Indeed, all they need to concern themselves with is how to formulate the collateral schedule, and the provider will support this process.
From then on, the tri-party agent will conduct the valuation and ensure that appropriate margin has been received from the bank.
Furthermore, the fees for the tri-party agreement are paid by the bank on the other side of the repo trade. Tri-party repo providers, meanwhile, are keen to encourage this business. This is because the more new non-bank counterparties they have on-board, the greater business flow they can expect from other banks, which are keen to finance themselves from this asset-rich pool. The note structure is similar to this.
The issuer will issue a note to the investor and the cash will then go from the issuer to the bank, which is the counterparty of the issuer’s repo transaction – used to provide collateral to the note.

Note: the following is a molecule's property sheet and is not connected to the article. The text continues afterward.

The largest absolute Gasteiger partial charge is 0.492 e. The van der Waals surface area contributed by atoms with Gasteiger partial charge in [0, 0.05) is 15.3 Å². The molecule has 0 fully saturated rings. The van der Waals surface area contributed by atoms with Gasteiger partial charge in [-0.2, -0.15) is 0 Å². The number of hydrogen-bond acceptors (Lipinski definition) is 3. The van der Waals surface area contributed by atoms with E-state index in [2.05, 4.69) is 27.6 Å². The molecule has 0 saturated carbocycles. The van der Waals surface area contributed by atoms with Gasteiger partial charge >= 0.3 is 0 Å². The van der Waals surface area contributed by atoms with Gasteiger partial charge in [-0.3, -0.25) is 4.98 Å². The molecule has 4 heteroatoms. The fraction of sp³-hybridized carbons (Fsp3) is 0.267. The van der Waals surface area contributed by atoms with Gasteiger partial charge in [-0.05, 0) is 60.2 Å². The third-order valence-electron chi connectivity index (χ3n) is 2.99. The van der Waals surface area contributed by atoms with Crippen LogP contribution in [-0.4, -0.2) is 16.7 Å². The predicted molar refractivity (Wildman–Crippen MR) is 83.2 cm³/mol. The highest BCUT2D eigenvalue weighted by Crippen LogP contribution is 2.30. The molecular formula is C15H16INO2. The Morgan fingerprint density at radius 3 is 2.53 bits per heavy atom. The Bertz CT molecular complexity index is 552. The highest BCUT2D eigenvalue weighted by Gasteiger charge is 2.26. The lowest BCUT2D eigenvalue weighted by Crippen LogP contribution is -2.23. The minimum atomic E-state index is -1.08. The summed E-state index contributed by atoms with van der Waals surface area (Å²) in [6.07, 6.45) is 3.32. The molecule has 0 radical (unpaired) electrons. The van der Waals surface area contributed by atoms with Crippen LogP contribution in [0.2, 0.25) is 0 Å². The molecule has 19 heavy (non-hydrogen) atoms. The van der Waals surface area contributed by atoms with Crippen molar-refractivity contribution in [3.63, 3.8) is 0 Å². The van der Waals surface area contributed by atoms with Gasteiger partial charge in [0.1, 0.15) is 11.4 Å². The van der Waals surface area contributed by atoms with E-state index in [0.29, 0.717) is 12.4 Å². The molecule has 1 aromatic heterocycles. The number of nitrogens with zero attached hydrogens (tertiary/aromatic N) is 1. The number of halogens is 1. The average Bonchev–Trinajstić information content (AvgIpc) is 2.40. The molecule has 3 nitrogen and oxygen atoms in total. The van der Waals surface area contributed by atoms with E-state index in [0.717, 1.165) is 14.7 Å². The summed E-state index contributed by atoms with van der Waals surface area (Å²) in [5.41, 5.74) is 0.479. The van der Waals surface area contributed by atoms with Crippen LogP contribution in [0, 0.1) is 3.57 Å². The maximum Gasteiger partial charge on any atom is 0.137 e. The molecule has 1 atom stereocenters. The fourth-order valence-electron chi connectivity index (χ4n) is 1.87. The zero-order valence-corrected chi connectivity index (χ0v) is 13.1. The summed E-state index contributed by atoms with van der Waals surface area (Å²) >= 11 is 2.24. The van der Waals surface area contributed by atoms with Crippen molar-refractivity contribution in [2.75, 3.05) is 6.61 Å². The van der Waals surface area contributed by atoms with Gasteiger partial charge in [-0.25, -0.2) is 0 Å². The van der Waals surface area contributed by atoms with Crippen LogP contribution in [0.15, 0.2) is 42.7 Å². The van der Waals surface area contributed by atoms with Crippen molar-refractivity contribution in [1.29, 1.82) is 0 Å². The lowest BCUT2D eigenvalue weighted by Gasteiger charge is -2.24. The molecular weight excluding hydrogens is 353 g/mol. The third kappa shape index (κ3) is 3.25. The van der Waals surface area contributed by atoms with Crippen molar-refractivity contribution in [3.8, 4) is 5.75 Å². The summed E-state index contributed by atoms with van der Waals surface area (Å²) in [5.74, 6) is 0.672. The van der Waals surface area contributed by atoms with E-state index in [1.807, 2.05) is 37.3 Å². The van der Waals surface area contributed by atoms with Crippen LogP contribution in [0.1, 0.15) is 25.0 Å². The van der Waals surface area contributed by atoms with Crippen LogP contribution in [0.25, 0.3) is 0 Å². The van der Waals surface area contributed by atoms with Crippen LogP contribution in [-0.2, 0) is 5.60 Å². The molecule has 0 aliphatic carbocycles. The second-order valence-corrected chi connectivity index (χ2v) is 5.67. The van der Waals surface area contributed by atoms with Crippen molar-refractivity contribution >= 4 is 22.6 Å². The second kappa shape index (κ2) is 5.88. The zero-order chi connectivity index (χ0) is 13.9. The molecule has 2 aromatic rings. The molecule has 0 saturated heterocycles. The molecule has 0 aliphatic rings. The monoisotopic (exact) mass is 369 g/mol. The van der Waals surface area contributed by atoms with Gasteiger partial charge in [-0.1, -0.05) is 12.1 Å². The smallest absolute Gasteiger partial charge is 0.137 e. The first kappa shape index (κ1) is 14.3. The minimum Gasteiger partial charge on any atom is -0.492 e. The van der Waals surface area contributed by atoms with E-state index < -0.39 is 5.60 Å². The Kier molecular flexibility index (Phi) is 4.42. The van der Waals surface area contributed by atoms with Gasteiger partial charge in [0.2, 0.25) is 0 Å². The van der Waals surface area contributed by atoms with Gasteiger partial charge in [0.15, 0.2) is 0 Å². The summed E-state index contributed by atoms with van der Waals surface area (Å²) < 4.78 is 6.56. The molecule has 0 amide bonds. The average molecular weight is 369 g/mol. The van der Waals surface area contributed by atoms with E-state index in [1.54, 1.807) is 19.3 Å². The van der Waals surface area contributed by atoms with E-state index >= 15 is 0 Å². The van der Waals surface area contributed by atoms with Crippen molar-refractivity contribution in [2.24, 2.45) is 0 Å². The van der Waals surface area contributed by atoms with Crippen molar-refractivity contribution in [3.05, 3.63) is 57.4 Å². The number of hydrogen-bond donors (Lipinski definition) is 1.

The transaction organises daily margining, again according to the stipulated collateral schedule, into the fund. The target of the fund unit is to maintain the value of the pool of collateral in line with the value of the loan. This is because it is a note rather than a contract-based transaction, such as a repo, and so there is no need to negotiate legal documentation between the parties. It also makes it much easier for investors coming from the unsecured deposit world.
What types of assets should the nonbank counterparty expect to receive?
The range of collateral we will take for these transactions is wider than simply cash and government bonds, but in every case the objective for Natixis is to improve the quality of the assets we hold. What differs between clients is the assets that they bring – whether cash, government bonds or a range of other high-quality collateral.